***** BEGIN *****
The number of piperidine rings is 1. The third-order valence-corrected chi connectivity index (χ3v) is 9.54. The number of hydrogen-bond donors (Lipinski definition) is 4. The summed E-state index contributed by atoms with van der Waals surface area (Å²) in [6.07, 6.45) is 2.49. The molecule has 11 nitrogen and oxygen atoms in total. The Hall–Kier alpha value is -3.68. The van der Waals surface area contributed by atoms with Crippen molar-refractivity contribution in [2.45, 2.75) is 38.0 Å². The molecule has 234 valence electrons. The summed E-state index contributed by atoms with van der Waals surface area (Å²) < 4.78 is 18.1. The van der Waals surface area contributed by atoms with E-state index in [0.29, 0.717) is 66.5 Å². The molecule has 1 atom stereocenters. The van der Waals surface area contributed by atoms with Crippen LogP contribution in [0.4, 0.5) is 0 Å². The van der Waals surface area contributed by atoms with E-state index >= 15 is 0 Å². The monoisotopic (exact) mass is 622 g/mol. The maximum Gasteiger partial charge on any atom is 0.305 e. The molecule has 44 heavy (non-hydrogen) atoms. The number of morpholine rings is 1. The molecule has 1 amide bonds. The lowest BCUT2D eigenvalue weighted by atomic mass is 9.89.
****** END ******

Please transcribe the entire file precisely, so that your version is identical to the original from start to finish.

The number of piperidine rings is 1. The third-order valence-corrected chi connectivity index (χ3v) is 9.54. The number of hydrogen-bond donors (Lipinski definition) is 4. The summed E-state index contributed by atoms with van der Waals surface area (Å²) in [6.07, 6.45) is 2.49. The molecule has 11 nitrogen and oxygen atoms in total. The Hall–Kier alpha value is -3.68. The van der Waals surface area contributed by atoms with Crippen molar-refractivity contribution in [2.45, 2.75) is 38.0 Å². The molecule has 234 valence electrons. The summed E-state index contributed by atoms with van der Waals surface area (Å²) < 4.78 is 18.1. The van der Waals surface area contributed by atoms with E-state index in [0.29, 0.717) is 66.5 Å². The molecule has 1 atom stereocenters. The van der Waals surface area contributed by atoms with Crippen LogP contribution in [0.4, 0.5) is 0 Å². The van der Waals surface area contributed by atoms with E-state index >= 15 is 0 Å². The monoisotopic (exact) mass is 622 g/mol. The maximum Gasteiger partial charge on any atom is 0.305 e. The molecule has 44 heavy (non-hydrogen) atoms. The number of morpholine rings is 1. The molecule has 1 amide bonds. The lowest BCUT2D eigenvalue weighted by atomic mass is 9.89.